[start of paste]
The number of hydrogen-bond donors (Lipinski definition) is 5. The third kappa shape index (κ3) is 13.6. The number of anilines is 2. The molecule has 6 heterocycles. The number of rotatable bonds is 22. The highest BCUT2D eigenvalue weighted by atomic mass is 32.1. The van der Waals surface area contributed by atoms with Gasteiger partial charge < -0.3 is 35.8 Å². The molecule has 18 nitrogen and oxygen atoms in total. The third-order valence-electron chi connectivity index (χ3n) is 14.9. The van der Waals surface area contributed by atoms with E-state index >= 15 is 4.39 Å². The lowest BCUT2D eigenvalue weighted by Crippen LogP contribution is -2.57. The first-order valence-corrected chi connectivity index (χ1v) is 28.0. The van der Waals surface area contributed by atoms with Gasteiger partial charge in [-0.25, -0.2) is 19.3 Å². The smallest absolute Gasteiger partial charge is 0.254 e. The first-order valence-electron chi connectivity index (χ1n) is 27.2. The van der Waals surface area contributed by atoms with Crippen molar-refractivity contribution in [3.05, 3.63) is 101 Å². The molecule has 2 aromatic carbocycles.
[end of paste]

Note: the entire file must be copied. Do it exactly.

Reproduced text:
The number of hydrogen-bond donors (Lipinski definition) is 5. The third kappa shape index (κ3) is 13.6. The number of anilines is 2. The molecule has 6 heterocycles. The number of rotatable bonds is 22. The highest BCUT2D eigenvalue weighted by atomic mass is 32.1. The van der Waals surface area contributed by atoms with Gasteiger partial charge < -0.3 is 35.8 Å². The molecule has 18 nitrogen and oxygen atoms in total. The third-order valence-electron chi connectivity index (χ3n) is 14.9. The van der Waals surface area contributed by atoms with E-state index >= 15 is 4.39 Å². The lowest BCUT2D eigenvalue weighted by Crippen LogP contribution is -2.57. The first-order valence-corrected chi connectivity index (χ1v) is 28.0. The van der Waals surface area contributed by atoms with Gasteiger partial charge in [-0.25, -0.2) is 19.3 Å². The smallest absolute Gasteiger partial charge is 0.254 e. The first-order valence-electron chi connectivity index (χ1n) is 27.2. The van der Waals surface area contributed by atoms with Crippen molar-refractivity contribution in [3.05, 3.63) is 101 Å². The molecule has 2 aromatic carbocycles.